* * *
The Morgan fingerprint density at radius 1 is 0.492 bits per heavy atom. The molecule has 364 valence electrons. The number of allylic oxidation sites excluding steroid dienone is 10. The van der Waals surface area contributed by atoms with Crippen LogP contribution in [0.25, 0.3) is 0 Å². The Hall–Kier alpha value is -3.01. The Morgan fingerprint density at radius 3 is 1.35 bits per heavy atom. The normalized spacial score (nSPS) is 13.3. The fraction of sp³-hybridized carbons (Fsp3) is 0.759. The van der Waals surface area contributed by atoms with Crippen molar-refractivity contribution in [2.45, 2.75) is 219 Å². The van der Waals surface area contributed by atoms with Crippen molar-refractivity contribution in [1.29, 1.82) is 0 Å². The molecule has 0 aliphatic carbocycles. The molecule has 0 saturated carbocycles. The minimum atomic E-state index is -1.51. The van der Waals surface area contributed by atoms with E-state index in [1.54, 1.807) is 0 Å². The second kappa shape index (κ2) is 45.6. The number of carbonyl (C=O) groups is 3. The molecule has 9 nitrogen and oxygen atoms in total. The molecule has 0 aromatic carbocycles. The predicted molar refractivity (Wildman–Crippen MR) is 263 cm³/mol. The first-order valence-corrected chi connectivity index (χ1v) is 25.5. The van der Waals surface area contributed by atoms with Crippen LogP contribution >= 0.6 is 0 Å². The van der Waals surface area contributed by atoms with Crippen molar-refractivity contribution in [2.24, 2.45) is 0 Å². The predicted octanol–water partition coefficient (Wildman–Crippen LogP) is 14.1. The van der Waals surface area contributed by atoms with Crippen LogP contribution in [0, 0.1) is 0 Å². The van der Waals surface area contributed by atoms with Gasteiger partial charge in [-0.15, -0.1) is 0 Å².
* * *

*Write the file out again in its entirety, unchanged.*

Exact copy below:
The Morgan fingerprint density at radius 1 is 0.492 bits per heavy atom. The molecule has 364 valence electrons. The number of allylic oxidation sites excluding steroid dienone is 10. The van der Waals surface area contributed by atoms with Crippen LogP contribution in [0.25, 0.3) is 0 Å². The Hall–Kier alpha value is -3.01. The Morgan fingerprint density at radius 3 is 1.35 bits per heavy atom. The normalized spacial score (nSPS) is 13.3. The fraction of sp³-hybridized carbons (Fsp3) is 0.759. The van der Waals surface area contributed by atoms with Crippen molar-refractivity contribution in [2.45, 2.75) is 219 Å². The van der Waals surface area contributed by atoms with Crippen molar-refractivity contribution in [1.29, 1.82) is 0 Å². The molecule has 0 aliphatic carbocycles. The molecule has 0 saturated carbocycles. The minimum atomic E-state index is -1.51. The van der Waals surface area contributed by atoms with E-state index in [1.54, 1.807) is 0 Å². The second kappa shape index (κ2) is 45.6. The number of carbonyl (C=O) groups is 3. The molecule has 9 nitrogen and oxygen atoms in total. The molecule has 0 aromatic carbocycles. The predicted molar refractivity (Wildman–Crippen MR) is 263 cm³/mol. The first-order valence-corrected chi connectivity index (χ1v) is 25.5. The van der Waals surface area contributed by atoms with Crippen LogP contribution >= 0.6 is 0 Å². The van der Waals surface area contributed by atoms with Crippen molar-refractivity contribution in [2.24, 2.45) is 0 Å². The predicted octanol–water partition coefficient (Wildman–Crippen LogP) is 14.1. The van der Waals surface area contributed by atoms with Crippen LogP contribution in [0, 0.1) is 0 Å². The van der Waals surface area contributed by atoms with Gasteiger partial charge in [-0.15, -0.1) is 0 Å².